Short Stories

the dreambound tree

The Dreambound Tree eBook

Memories define our sense of place.  Friends and family do too.

And sometimes, perhaps, a bit of magic

.

By the time I was thirteen, I knew I was too old to be sleeping in Mum’s bed. But that didn’t stop me crawling in beside her on that two-inch thick fold-out mattress every second night when I woke slick with sweat from a nightmare.

‘Try to go back to sleep, Maddie,’ Mum’d coo and kiss my hair even though we both knew we’d lie there awake until the alarm chimed at three-thirty and it was time for her to get up for work.

 I never lived in a normal house. Well, I did—once. But I hadn’t since I was seven and we didn’t talk about it or actively remember anything of the life before we left. Since then it’s been caravans or share houses; granny flats in someone’s backyard; or a refurbished old shearer’s shed like the place where we lived now. Mum always told me to be grateful because it was the kindness of strangers and her hard work that kept me clothed and sheltered.

Continue reading “the dreambound tree”
Book Reviews

the raven cycle

Never had I been so invested in a group of teenagers until I met Blue and her Raven Boys.

Ah, Maggie Stiefvater and The Raven Cycle.

Where do I begin without obscenely gushing all over the place? This series has raised the bar for YA fiction and given me a love for the genre which was previously only an occasional interest. Having annihilated all four books in the space of a month—a truly astounding feat for turtle-reader me—it’s safe to say The Raven Cycle shot straight to the top of my favourites and Stiefvater has well asserted herself as one of the premier authors of YA fiction.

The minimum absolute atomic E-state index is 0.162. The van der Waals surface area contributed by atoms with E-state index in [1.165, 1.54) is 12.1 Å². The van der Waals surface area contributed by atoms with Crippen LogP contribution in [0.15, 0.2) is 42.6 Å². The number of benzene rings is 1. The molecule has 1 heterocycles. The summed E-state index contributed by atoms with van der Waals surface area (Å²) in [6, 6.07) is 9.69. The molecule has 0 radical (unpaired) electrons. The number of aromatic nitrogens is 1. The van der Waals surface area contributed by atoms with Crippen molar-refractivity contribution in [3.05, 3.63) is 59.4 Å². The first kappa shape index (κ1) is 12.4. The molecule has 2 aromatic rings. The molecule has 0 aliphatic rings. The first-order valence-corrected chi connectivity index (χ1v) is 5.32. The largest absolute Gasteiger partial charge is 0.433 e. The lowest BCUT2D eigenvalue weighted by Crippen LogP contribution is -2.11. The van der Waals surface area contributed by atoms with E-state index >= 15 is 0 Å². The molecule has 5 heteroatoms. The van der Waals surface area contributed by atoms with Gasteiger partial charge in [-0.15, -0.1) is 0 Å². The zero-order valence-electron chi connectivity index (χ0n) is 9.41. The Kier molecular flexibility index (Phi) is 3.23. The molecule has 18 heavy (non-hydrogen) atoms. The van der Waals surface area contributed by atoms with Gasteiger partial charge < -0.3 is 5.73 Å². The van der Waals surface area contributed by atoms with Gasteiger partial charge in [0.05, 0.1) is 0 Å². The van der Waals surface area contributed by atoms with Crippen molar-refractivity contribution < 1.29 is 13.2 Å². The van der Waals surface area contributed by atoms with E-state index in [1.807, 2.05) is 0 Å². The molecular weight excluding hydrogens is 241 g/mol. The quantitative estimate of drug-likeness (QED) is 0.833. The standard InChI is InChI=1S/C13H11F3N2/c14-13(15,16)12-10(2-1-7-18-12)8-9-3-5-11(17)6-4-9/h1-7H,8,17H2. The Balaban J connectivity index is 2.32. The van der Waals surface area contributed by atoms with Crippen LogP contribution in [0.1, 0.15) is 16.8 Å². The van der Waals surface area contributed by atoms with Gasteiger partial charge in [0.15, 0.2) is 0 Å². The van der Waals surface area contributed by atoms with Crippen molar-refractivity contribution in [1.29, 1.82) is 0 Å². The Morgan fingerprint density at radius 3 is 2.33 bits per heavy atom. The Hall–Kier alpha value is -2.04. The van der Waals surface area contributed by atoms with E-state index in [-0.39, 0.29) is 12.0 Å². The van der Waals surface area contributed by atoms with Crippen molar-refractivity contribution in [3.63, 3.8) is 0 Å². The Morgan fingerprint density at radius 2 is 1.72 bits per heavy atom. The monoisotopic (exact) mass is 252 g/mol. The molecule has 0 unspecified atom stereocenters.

Continue reading “the raven cycle”
Short Stories

aunty mim’s lost & found

Aunty Mim's eBook

Miriam Sykes had been called many things and not all of them were kind. A witch, a gypsy. Hermit. Lunatic. Satan. But Miriam Sykes was just a woman—a woman who was very good at finding things.

Miriam lived a good twenty minute walk from Sturtville station. Trains didn’t stop there anymore. Well, not trains for moving people anyhow. There weren’t many people left to move in bum-fuck nowhere South Australia. That’s what my brother called Sturtville: bum-fuck nowhere. He wasn’t exactly wrong. Sturtville consisted of opal miners, a high school of about fifty kids, a Woolies, and one sad little servo that sold over-priced fuel. That was our town. Village. Hole-in-the-ground. We didn’t have a lot in Sturtville (more than one doctor, for example) but there was one thing we had that no other place in Australia did. And that was Miriam Sykes.

Continue reading “aunty mim’s lost & found”